Human behavior is deeply-ingrained. We don’t change easily. Not even when other people really think we should. Not even when the rewards for changing are truly compelling.
Here’s the thing about people on their phones.
We H A T E being interrupted.
This isn’t likely to change — and that goes double if the incentive is the “privilege” to consume ads.
Who wouldn’t hate being interrupted while they’re on their phone? It’s rude. It disrupts your train of thought. As much as we hated being interrupted on our old phones, they hate it even more when we’re on our smartphones. One of the reasons we’re willing to pay a hefty monthly bill is because our smartphones save us time. When our phones start costing us time, well, that’s enough to make us crazy.
But What About Mary Meeker’s Slide?
No disrespect meant to Ms. Meeeker. I look forward to her presentations every year. But, in this case her slide misses the point by a long shot.
It assumes that time spent on a mobile phone is like time spent with a magazine. In fact, in its dominant modality, time spent with a mobile is the exact opposite.
The primary modality of a magazine is that we use it to kill time: this is why the main place you see magazines is in waiting rooms or on an airplane.
The primary modality of a smartphone is that we use it to SAVE time. There is a huge difference, and if you plan to invest in mobile ad tech (or mobile advertising), you ignore user behavior at your own peril.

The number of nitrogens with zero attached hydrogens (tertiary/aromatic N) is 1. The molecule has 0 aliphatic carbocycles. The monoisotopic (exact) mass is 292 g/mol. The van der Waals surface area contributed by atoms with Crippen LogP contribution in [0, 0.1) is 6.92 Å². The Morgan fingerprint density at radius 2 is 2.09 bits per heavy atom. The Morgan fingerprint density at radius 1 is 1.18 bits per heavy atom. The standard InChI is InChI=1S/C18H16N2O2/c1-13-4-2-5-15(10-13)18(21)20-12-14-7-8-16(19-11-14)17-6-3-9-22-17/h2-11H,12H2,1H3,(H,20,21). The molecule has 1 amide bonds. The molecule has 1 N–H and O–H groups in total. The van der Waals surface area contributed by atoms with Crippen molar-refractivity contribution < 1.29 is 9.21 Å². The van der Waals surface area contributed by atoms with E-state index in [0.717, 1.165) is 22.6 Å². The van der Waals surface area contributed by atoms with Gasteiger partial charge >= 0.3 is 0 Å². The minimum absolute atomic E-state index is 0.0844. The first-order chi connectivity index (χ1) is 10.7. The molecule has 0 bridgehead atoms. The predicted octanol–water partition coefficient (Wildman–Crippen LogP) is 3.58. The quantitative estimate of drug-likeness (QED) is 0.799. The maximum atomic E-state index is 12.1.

If you’re investing in mobile, by far the smartest bet is to bet on experiences that amplify existing behaviors. Instead of interrupting people, the real money is in helping people do what they’re trying to do. This leverages mobile’s dominant modality. It also makes you a nicer and smarter person.
Still, There’s Opportunity In The Secondary Mobile Modality
The funny thing about mobile is that in its dominant modality, we use it to save time. In its secondary modality, the goal is to kill time: in that mode we want to be entertained. Once you find out your flight has been delayed (again) and have checked alternatives online (again) and you realize you’re stuck at the airport (again) , it’s Angry Birds time.
Interrupting people’s entertainment is still tough to pull off, but at least it’s possible to do well. In-game banners promoting other games makes sense.
Better yet, I think there’s an emerging opportunity for advertisers or media owners to invent entirely new forms of time-killing media, tailored specifically for mobile. We should be thinking hard about what people need and want when they’re in this mode and work from there.
Smartphones deserve smarter advertising. The companies that get there first will reap the rewards.
Photo: Angry Phone Guy